Thursday, August 18, 2005


Kevin Drum writes:
The dovish left is losing patience with establishment hawks, and if this continues we can be sure that Karl Rove will do his best to hammer this wedge straight through the heart of the Democratic party as the 2006 midterms begin to heat up.

This is about the last thing we need, and both sides would be well advised to do some serious thinking before this internecine warfare gets out of hand. For its part, the dovish left needs to content itself with merely trying to win support for its position, rather than also demanding ritual public humiliations from ego-driven politicians. It ain't gonna happen, and if it did it would do nothing but destroy their credibility and fracture the party anyway. So knock it off.
I'm torn. On the one hand, I realize that getting the Republicans out of power - without "ritual public humiliations" - is more important than vindicating my personal views about the war.

On the other hand, having my views vindicated with ritual public humiliations is still really, really important to me.

Besides, the Democrats have been so complicit with America's war-making, it's hard to see how the party can make a new, coherent stand against continuing the war in Iraq without at least a little ritual humiliation - some of the pro-war Dems in Congress are going to have to say "we were wrong." Period. Not to assuage the left wing of the Democratic party, but to justify the party's new anti-war stance.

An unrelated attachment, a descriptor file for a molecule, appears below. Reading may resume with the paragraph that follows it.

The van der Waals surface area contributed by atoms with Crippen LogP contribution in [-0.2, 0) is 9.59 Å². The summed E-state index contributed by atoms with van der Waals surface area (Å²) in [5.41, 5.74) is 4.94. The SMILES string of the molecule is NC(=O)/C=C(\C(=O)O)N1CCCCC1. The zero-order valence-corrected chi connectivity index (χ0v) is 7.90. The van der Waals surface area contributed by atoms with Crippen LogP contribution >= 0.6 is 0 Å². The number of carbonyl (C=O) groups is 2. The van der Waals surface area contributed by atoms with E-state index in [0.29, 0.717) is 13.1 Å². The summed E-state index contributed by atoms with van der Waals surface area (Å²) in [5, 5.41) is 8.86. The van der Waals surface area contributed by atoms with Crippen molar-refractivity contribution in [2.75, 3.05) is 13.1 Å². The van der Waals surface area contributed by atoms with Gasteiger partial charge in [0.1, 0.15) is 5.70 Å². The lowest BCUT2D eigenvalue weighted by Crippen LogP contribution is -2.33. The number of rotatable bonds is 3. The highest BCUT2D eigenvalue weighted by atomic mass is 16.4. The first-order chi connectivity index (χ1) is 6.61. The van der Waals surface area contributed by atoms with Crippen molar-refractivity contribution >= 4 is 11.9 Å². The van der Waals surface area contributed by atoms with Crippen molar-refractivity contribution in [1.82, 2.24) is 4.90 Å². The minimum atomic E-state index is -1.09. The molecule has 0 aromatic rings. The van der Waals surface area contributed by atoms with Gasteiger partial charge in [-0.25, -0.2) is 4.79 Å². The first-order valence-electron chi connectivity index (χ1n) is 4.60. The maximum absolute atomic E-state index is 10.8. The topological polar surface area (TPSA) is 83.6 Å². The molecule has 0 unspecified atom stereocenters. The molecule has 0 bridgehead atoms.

Because let's face it - the Democrats have a very real problem. Kerry, despite a relatively consistent position on Iraq, was portrayed by the Republicans (and therefore the media) as confused. The same applies for the Democratic Party, on a larger scale. I don't think that there's an easy way for the party to escape this trap: They supported the early war efforts, so now that the plan has gone to shit in Iraq, it's as impossible for them to withdraw ideologically as it is for the US to withdraw militarily. And in both cases, the withdrawal is going to be more painful because there are no other options.

The Democrats are going to have to say, clearly and loudly, "We fucked up." But what bugs me more about Kevin's post is not simply that I think it's wrong-headed, but the defensiveness that I may be reading in to it. Kevin was, it should be remembered, an advocate of the war just until shortly before it began, whereupon he switched. But I don't think he's ever abandoned the idea that the war "could have been" right, if only Bush wasn't in charge. Somehow, the pro-war left imagines that the various problems of Iraq would have been magically solved if only President Gore had invaded. This is ridiculous - no Iraqi suicide bomber actually cares that much. So long as the plan involved invading Iraq, there was going to be a large, well-armed insugency. Would the war in Iraq really be that much better if only 1,000 US servicemen and women had died thus far?

As much as I think Bush has criminally misled this war, he isn't to blame for the fact that, with remarkable consistency, bad ideas continue to be bad ideas. This is true regardless of who thinks them up, or how hard you clap.

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